Pragmatic concerns about FME usually start with transaction costs. The Coasian bargaining central to the efficacy of the market-based approach hinges on minimal costs in reaching and enforcing voluntary agreements in the market. In practice this may be unrealistic, although high costs also may plague the alternatives. Multiple polluters contracting with thousands of private parties may create overwhelming transaction costs. Similarly, the rule of law and functioning markets depend on costly government, especially a highly responsive judiciary. The polluter pays principle of FME requires clear and defensible property rights, low-cost application of tort law principles, and monitoring of environmental trespasses. These conditions often are lacking in environmental contexts.
The practical limitations of applying common law liability may be most serious when the source of environmental harms or the effects of pollution are difficult to identify. FME advocates see the costs and complexities of enforcing property rights regimes as being outweighed by the social and environmental gains arising from voluntary trading, especially compared with the alternative of governments dictating pollution levels without conferring private tradable rights.
Critics have found shortcomings in FME on ethical grounds. Markets for pollution often are seen as immoral or as tacitly endorsing pollution. Moreover, market processes provide only for anthropocentric values. Markets also may be blind to important social inequities such as marginalization of the poor. FME proponents often acknowledge this and favor the use of poverty policy, not environmental policy, to address poverty.
The FME paradigm offers no guarantees that certain outcomes will be achieved. Holding people accountable and fostering voluntary exchange may produce results that some find objectionable. Markets, for instance, provide no special protection against irreversible changes such as extinctions, although regulatory or other institutions also may not provide such guarantees. Critics of FME also contend that placing control of natural resources in private hands creates a reliance on individuals who may not be sufficiently enlightened, knowledgeable, farsighted, patient, or altruistic. FME advocates often counter that regulators and technocrats are often worse in terms of those qualities and that market incentives discipline individuals in ways bureaucracies do not.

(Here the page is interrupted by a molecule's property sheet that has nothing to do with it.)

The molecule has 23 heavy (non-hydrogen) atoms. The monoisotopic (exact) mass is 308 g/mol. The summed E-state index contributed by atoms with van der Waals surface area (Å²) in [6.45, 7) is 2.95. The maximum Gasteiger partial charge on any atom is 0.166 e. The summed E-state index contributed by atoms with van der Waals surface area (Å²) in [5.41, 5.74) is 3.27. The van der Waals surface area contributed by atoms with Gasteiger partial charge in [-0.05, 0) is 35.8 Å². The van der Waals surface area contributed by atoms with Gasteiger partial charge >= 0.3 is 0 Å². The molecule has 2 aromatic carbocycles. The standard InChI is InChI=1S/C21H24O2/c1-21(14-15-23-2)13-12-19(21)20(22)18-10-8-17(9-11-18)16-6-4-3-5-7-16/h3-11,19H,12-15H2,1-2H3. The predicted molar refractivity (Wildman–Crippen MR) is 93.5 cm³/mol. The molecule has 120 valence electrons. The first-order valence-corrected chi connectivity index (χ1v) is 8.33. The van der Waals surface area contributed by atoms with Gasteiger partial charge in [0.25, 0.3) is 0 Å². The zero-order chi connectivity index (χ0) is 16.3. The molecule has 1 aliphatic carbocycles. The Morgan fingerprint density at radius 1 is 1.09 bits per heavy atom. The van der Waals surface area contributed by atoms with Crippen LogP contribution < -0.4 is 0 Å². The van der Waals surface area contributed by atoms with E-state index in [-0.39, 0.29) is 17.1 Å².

Ultimately, markets are easier to establish and property rights are easier to define for some resources and activities than for others. Implementing idealized markets for resources such as global climate and biodiversity presents enormous practical and political challenges. Advocates of FME contend that although markets are not a panacea, they should be used to promote environmental goals when possible.
SEE ALSO Conservation ; Defenders of Wildlife ; Economics, Environmental ; Environmental Policy ; Green Business ; Hunting and Fishing: V. Commercial Fishing ; Land Ethic ; Nature Conservancy ; Private Property ; Takings .
Adler, Johnathan H. 2000. Ecology, Liberty & Property: A Free Market Environmental Reader. Washington, DC: Competitive Enterprise Institute.
Anderson, Terry L, and Donald R. Leal. 2001. Free Market Environmentalism. New York: Palgrave.
Baden, John, and Richard L. Stroup, eds. 1981. Bureaucracy vs. Environment: The Environmental Costs of Bureaucratic Government. Ann Arbor: University of Michigan Press.
Coase, R. H. 1960. “The Problem of Social Cost.” Journal of Law and Economics 3: 1–44.
Smith, Fred L., Jr. 1995. “Markets and the Environment: A Critical Reappraisal.” Contemporary Economic Policy 13(1): 62–73.
Douglas S. Noonan